So, either for mechanical problems, for getting lost and running out of fuel, or for serious damage to the car due to an accident, or just because of fatigue, about 70% of the competitors that start won’t finish the race. If you haven’t figured that out by now, our goal is not to win this race, but we will be thrilled to be among the 30% or so that get to see the Ocean in Dakar at the end.
So, why are we doing this?
Neither Nadav (my brother and partner in crime) nor I have a good answer to this question. Like many other folks we used to watch the Dakar every year on TV and were fascinated by the whole thing. We just love the combination of desert terrain, driving skills, mechanic-ing, and navigation challenges. It seemed like the ultimate off road challenge. A couple of years ago we looked at each other and said “OK, let’s do it”. None of us thought the other was too serious, it was a bit of a “dare”, but one thing led to another, both of us are a bit stubborn and don’t want to lose face, so almost three years later, and many dollars short, we are embarking on an adventure of a lifetime.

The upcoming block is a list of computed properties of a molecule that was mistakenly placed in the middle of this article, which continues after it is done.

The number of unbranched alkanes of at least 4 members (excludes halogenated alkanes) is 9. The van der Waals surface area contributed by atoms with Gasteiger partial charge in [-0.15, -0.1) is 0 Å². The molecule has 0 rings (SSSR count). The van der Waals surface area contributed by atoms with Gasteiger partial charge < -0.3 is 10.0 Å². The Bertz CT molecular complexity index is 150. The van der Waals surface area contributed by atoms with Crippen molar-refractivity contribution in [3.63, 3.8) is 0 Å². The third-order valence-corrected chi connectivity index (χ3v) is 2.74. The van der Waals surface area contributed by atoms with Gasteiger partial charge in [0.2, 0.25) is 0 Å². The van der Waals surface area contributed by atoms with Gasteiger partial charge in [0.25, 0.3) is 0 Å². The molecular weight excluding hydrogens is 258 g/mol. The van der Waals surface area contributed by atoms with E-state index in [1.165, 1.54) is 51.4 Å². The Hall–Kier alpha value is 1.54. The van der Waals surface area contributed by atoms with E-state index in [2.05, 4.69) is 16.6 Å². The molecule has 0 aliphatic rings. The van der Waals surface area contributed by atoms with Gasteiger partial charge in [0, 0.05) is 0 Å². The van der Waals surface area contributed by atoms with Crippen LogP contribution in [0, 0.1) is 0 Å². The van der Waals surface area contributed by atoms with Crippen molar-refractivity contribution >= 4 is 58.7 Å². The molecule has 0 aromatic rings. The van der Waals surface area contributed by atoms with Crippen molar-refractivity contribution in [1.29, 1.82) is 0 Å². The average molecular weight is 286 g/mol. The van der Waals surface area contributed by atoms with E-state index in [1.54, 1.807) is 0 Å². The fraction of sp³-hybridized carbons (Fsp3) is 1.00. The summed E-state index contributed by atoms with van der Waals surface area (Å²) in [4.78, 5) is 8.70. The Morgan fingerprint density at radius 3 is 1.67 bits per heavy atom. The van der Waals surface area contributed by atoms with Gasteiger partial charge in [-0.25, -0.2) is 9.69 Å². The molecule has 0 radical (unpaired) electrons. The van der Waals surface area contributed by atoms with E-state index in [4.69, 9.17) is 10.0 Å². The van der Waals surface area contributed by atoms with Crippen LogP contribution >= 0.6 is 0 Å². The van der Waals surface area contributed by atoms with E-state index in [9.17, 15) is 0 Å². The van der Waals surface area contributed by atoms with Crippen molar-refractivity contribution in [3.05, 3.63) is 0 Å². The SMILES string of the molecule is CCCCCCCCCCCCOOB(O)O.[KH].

Nadav (32) and I (44) are brothers, he is the youngest and I am the oldest out of a family of five; maybe this is why we get along well, too many years between us to be preoccupied with sense of competition, obligation, role models, etc. We grew up in Israel in a Kibbutz which is a form of a communal farm and worked with agricultural machinery since childhood. In the Kibbutz, the dirtier you were coming back from a day’s work to the communal dining hall, covered with tractors’ grease and dust, the higher your social status was :). We both served in the military where we did a lot of orienteering and navigation, on foot and mounted, mostly in deserts. He is now a medical student in Milan, and I am a venture capitalist in Boston (www.crv.com). Although we both like driving and have some experience with the different skills needed in the Dakar, we are complete amateurs when it comes to rally racing. If you think it is a complete lunacy to try and do the Dakar as your first ever rally race, you’re probably right.
Nadav (left) and me (right) in Morocco, testing our new Desert Warrior that was made for us by our friends at RallyRaid UK(www.rallyraid.co.uk). More on RallyRaid and the Desert Warrior next time.